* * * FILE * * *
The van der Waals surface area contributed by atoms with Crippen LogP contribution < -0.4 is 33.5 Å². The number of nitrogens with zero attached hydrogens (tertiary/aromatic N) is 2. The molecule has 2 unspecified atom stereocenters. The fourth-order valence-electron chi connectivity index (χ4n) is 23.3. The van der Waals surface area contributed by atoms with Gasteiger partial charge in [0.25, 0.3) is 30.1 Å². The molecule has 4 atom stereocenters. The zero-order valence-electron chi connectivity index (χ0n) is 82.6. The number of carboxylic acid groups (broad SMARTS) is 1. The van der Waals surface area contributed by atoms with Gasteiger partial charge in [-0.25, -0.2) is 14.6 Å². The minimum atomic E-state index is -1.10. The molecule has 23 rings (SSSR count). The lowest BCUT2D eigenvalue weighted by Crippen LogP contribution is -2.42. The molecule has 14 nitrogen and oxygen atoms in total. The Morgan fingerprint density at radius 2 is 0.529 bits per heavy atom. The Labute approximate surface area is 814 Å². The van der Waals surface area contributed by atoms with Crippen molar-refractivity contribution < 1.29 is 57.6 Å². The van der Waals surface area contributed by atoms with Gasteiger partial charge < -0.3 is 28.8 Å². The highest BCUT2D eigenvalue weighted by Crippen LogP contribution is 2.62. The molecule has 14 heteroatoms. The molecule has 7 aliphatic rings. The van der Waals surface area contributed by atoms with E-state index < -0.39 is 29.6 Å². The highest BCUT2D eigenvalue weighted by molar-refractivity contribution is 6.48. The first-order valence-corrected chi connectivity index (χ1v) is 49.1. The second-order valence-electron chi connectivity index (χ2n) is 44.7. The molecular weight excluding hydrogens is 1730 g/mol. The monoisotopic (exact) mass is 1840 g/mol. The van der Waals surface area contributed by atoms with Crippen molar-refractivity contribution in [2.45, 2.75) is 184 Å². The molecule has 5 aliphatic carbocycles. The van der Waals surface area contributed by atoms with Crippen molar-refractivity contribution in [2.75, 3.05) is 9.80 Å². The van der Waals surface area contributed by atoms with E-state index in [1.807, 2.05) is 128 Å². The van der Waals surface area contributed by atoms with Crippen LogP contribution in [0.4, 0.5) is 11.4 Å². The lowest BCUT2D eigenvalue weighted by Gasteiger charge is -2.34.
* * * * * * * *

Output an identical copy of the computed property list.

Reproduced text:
The van der Waals surface area contributed by atoms with Crippen LogP contribution < -0.4 is 33.5 Å². The number of nitrogens with zero attached hydrogens (tertiary/aromatic N) is 2. The molecule has 2 unspecified atom stereocenters. The fourth-order valence-electron chi connectivity index (χ4n) is 23.3. The van der Waals surface area contributed by atoms with Gasteiger partial charge in [0.25, 0.3) is 30.1 Å². The molecule has 4 atom stereocenters. The zero-order valence-electron chi connectivity index (χ0n) is 82.6. The number of carboxylic acid groups (broad SMARTS) is 1. The van der Waals surface area contributed by atoms with Gasteiger partial charge in [-0.25, -0.2) is 14.6 Å². The minimum atomic E-state index is -1.10. The molecule has 23 rings (SSSR count). The lowest BCUT2D eigenvalue weighted by Crippen LogP contribution is -2.42. The molecule has 14 nitrogen and oxygen atoms in total. The Morgan fingerprint density at radius 2 is 0.529 bits per heavy atom. The Labute approximate surface area is 814 Å². The van der Waals surface area contributed by atoms with Crippen molar-refractivity contribution < 1.29 is 57.6 Å². The van der Waals surface area contributed by atoms with Gasteiger partial charge < -0.3 is 28.8 Å². The highest BCUT2D eigenvalue weighted by Crippen LogP contribution is 2.62. The molecule has 14 heteroatoms. The molecule has 7 aliphatic rings. The van der Waals surface area contributed by atoms with E-state index < -0.39 is 29.6 Å². The highest BCUT2D eigenvalue weighted by molar-refractivity contribution is 6.48. The first-order valence-corrected chi connectivity index (χ1v) is 49.1. The second-order valence-electron chi connectivity index (χ2n) is 44.7. The molecular weight excluding hydrogens is 1730 g/mol. The monoisotopic (exact) mass is 1840 g/mol. The van der Waals surface area contributed by atoms with Crippen molar-refractivity contribution in [2.45, 2.75) is 184 Å². The molecule has 5 aliphatic carbocycles. The van der Waals surface area contributed by atoms with Crippen molar-refractivity contribution in [2.75, 3.05) is 9.80 Å². The van der Waals surface area contributed by atoms with E-state index in [1.807, 2.05) is 128 Å². The van der Waals surface area contributed by atoms with Crippen LogP contribution in [0.4, 0.5) is 11.4 Å². The lowest BCUT2D eigenvalue weighted by Gasteiger charge is -2.34.